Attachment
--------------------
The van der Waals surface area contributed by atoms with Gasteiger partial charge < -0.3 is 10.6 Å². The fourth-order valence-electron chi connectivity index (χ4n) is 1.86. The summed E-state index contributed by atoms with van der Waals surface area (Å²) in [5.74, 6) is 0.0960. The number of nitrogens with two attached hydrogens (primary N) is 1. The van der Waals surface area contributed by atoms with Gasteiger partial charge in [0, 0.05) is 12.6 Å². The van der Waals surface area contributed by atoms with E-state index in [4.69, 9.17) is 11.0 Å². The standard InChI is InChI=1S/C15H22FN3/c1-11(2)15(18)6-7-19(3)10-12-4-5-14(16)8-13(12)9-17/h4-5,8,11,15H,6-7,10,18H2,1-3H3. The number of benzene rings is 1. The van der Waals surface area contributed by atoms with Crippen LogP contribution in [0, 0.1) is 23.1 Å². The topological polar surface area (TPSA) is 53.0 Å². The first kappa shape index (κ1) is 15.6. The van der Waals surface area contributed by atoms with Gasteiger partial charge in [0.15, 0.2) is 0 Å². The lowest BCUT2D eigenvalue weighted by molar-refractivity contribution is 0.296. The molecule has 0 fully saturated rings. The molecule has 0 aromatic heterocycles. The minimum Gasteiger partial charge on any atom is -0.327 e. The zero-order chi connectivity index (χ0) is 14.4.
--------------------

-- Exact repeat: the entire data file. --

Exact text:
The van der Waals surface area contributed by atoms with Gasteiger partial charge < -0.3 is 10.6 Å². The fourth-order valence-electron chi connectivity index (χ4n) is 1.86. The summed E-state index contributed by atoms with van der Waals surface area (Å²) in [5.74, 6) is 0.0960. The number of nitrogens with two attached hydrogens (primary N) is 1. The van der Waals surface area contributed by atoms with Gasteiger partial charge in [0, 0.05) is 12.6 Å². The van der Waals surface area contributed by atoms with E-state index in [4.69, 9.17) is 11.0 Å². The standard InChI is InChI=1S/C15H22FN3/c1-11(2)15(18)6-7-19(3)10-12-4-5-14(16)8-13(12)9-17/h4-5,8,11,15H,6-7,10,18H2,1-3H3. The number of benzene rings is 1. The van der Waals surface area contributed by atoms with Crippen LogP contribution in [0, 0.1) is 23.1 Å². The topological polar surface area (TPSA) is 53.0 Å². The first kappa shape index (κ1) is 15.6. The van der Waals surface area contributed by atoms with Gasteiger partial charge in [0.15, 0.2) is 0 Å². The lowest BCUT2D eigenvalue weighted by molar-refractivity contribution is 0.296. The molecule has 0 fully saturated rings. The molecule has 0 aromatic heterocycles. The minimum Gasteiger partial charge on any atom is -0.327 e. The zero-order chi connectivity index (χ0) is 14.4.